It is part of the Sulu arc and contains several young volcanic vents, including Mt. Dakula near Lake Panamo, the probably youngest cone of the island, Tumatangus volcano, at 811 m the highest point of the island, Bud Dajo (or Buddajo), a young basaltic cinder cone (620 m), and the cones of Matanding, Guimba, and Sungal.
Although not much sign of activity was detected during a survey in 1990, the last volcanic activity probably took place as recently as in 1897, when a submarine eruption accompanied by a tsunami was reported on 21 September. This activity most likely took place al Lake Seit, where a still active solfatara is found.
Hot springs also occur at the craters on Cagayan Sulu.
A reported eruption in 1641 most likely was the eruption of Parker volcano on Mindanao instead. -> See whole entry
Jordan Craters in SE Oregon is a field of well-preserved basaltic lava flows and scoria cones covering 250 sq km. The last eruption took place at Coffeepot Crater at the NW end of the lava field about 3200 years ago and produced a lava flow covering 75 square km and containing 1.6 km3 of olivine-bearing basaltic pahoehoe lava. The flows dammed local river valley, forming the two small Upper and Lower Cow Lakes at the SE end of the lava field.
Jordan Craters is known for its excellent exposures of a wide variety of lava flow features similar to Idaho's Snake River Plain to the east. -> See whole entry
Kadovar volcano forms the tiny 2 km wide Kadovar Island, one of the Schouten Islands. It is located 25 km north of the mouth of the Sepik River on New Guinea.
The island is the submerged peak of a stratovolcano at the western end of the 1000 km long Bismarck volcanic arc.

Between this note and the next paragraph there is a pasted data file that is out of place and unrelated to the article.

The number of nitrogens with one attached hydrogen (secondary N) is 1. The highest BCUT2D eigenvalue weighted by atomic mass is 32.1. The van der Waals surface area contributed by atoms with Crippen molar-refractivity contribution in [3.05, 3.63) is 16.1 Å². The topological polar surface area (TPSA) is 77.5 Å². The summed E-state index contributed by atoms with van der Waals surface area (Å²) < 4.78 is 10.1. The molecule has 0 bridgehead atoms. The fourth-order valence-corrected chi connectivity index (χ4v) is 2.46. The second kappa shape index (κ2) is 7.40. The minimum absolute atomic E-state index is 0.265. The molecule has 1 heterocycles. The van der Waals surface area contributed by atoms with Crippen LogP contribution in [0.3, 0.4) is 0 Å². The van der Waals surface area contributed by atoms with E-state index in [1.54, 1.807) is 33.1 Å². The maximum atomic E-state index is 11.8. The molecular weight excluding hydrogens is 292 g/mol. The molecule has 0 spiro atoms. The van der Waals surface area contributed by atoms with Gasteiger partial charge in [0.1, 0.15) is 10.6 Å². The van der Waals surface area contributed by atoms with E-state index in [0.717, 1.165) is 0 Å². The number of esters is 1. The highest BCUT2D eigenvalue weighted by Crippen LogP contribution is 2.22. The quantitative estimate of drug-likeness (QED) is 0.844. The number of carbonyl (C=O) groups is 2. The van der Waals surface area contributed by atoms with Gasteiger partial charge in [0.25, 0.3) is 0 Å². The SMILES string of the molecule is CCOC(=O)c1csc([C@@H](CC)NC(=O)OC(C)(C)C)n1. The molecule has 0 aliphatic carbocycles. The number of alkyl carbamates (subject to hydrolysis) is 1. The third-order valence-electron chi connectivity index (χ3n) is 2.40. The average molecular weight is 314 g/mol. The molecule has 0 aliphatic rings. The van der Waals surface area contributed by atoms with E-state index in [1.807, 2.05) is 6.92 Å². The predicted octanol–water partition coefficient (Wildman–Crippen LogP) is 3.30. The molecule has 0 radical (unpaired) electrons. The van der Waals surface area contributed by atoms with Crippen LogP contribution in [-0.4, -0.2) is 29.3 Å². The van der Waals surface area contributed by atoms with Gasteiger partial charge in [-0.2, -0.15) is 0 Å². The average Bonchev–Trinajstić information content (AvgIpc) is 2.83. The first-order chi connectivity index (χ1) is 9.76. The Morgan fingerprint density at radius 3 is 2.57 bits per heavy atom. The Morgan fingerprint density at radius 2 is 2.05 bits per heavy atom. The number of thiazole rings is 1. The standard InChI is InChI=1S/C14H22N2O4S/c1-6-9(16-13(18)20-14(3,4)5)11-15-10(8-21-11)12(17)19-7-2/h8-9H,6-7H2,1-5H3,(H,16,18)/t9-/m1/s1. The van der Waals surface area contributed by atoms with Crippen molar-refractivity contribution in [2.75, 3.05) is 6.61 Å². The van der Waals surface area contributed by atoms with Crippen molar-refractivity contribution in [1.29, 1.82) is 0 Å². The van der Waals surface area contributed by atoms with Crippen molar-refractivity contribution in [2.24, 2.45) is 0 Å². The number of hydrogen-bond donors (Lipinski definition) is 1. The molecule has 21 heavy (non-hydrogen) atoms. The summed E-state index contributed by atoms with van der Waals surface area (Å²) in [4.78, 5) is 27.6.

Kadovar contains a 1 km wide breached crater, and the village of Gewai is perched on the crater rim. There are no certain eruptions in historic time, but an increase in thermal activity occurred in 1976. -> See whole entry
Kaikata Seamount is a basaltic-to-dacitic submarine volcano north of Kaitoku Seamount in the Japanese Volcano Islands. Kaitaka mountain rises 2350 m from the sea floor to within 162 m of the sea surface. It has 2 major summit peaks oriented NE-SW, with the SW peak being the highest. Hydrothermal activity was observed in 1988 at a depth of 460 m, and the volcano was reclassified as active by the Japan Meteorological Agency.
Kaikohe-Bay of Islands volcano is a volcanic field at the upper end of the Northland Peninsula about 190 km NNW of Auckland. It contains about 30 craters and vents, mainly basaltic cinder cones, small shield volcanoes and lava plateaus.
The last eruptions occurred about 1500 years ago and formed the 4 well-preserved scoria cones and lava flows at Te Puke. Hot springs occur at 3 locations, including near Lake Omapere, which was dammed by lava flows. -> See whole entry
Kaitoku volcano (Kaitoku Kaizan) is a massive active seamount composed of 3 overlapping submarine volcanoes in the Japanese Volcano Islands chain, 130 km NW of Iwo-jima Island.
Its 3 peaks are 13-18 km apart and reach depths of 103 m (SW peak, also known as Nishi-Kaitokuba, West Kaitokuba), 353 m (SE peak, Higashi-Kaitokuba, East Kaitokuba), and 506 m (N peak).
Kalatungan volcano (also known as Catatungan), is the second highest volcano in the Philippines and located 47 km east of Lake Lana on Mindanao Island.
The dominantly basaltic volcano forms a broad E-W trending ridge. The age of its last activity is unknown.
Kana Keoki is an active submarine volcano in the Western Solomons, located 26 km SW of Rendova Island.
Studies from the 1960s have shown that the dacitic volcano is an active volcano, that forms a 3000 m high seamount on the Ghizo Ridge south of the plate margin between the Indo-Australian and Pacific plates.
Kanaga volcano is an active symmetrical stratovolcano rising 1300 m on the northern part of Kanaga Island in the western Aleutians, Alaska. It is one of the most southerly volcanoes of the central Aleutian chain.
The volcano has a small 200 m wide and 60 m deep circular summit crater with fumaroles inside the crater and around its rims. Historical eruptions have been recorded since 1763, but not in much detail due to the remoteness of the volcano. A new eruption might have started on 18 February 2012. -> See whole entry
The huge Karaca Dağ volcano is a 1957 m high basaltic shield volcano in SE-Turkey near the Syrian border. It is situated on the Arabian foreland and about 150 km of the boundary of the Anatolian plate. It has been active since the Pliocene and also in historic times eruptions occured on its east flank. -> See whole entry